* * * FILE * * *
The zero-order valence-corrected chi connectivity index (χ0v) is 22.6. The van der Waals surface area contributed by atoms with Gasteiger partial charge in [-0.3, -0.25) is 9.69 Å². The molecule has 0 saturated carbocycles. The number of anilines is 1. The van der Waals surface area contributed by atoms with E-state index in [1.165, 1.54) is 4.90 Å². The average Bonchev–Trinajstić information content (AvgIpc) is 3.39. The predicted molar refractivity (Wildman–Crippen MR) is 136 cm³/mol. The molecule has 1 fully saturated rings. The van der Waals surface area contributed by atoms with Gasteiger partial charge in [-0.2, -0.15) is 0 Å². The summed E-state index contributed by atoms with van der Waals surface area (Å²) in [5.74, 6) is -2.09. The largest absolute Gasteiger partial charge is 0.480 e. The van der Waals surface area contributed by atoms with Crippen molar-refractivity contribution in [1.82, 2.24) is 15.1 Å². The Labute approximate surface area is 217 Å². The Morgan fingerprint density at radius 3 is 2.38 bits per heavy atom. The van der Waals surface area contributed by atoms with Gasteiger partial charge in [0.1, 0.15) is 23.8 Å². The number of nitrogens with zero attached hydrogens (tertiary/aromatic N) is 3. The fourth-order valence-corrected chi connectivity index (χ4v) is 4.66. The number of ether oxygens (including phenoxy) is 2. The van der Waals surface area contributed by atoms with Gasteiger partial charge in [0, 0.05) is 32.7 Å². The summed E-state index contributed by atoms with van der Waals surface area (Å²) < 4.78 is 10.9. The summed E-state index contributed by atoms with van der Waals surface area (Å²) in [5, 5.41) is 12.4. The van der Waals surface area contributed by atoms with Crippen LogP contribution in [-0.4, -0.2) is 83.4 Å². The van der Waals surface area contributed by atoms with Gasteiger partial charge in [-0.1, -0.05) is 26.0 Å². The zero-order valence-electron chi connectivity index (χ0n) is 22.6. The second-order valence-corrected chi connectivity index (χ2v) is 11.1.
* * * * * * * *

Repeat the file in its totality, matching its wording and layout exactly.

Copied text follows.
The zero-order valence-corrected chi connectivity index (χ0v) is 22.6. The van der Waals surface area contributed by atoms with Gasteiger partial charge in [-0.3, -0.25) is 9.69 Å². The molecule has 0 saturated carbocycles. The number of anilines is 1. The van der Waals surface area contributed by atoms with E-state index in [1.165, 1.54) is 4.90 Å². The average Bonchev–Trinajstić information content (AvgIpc) is 3.39. The predicted molar refractivity (Wildman–Crippen MR) is 136 cm³/mol. The molecule has 1 fully saturated rings. The van der Waals surface area contributed by atoms with Gasteiger partial charge in [-0.2, -0.15) is 0 Å². The summed E-state index contributed by atoms with van der Waals surface area (Å²) in [5.74, 6) is -2.09. The largest absolute Gasteiger partial charge is 0.480 e. The van der Waals surface area contributed by atoms with Crippen molar-refractivity contribution in [1.82, 2.24) is 15.1 Å². The Labute approximate surface area is 217 Å². The Morgan fingerprint density at radius 3 is 2.38 bits per heavy atom. The van der Waals surface area contributed by atoms with Gasteiger partial charge in [0.1, 0.15) is 23.8 Å². The number of nitrogens with zero attached hydrogens (tertiary/aromatic N) is 3. The fourth-order valence-corrected chi connectivity index (χ4v) is 4.66. The number of ether oxygens (including phenoxy) is 2. The van der Waals surface area contributed by atoms with Gasteiger partial charge in [0, 0.05) is 32.7 Å². The summed E-state index contributed by atoms with van der Waals surface area (Å²) < 4.78 is 10.9. The summed E-state index contributed by atoms with van der Waals surface area (Å²) in [5, 5.41) is 12.4. The van der Waals surface area contributed by atoms with Crippen LogP contribution in [-0.4, -0.2) is 83.4 Å². The van der Waals surface area contributed by atoms with Gasteiger partial charge in [-0.1, -0.05) is 26.0 Å². The zero-order valence-electron chi connectivity index (χ0n) is 22.6. The second-order valence-corrected chi connectivity index (χ2v) is 11.1.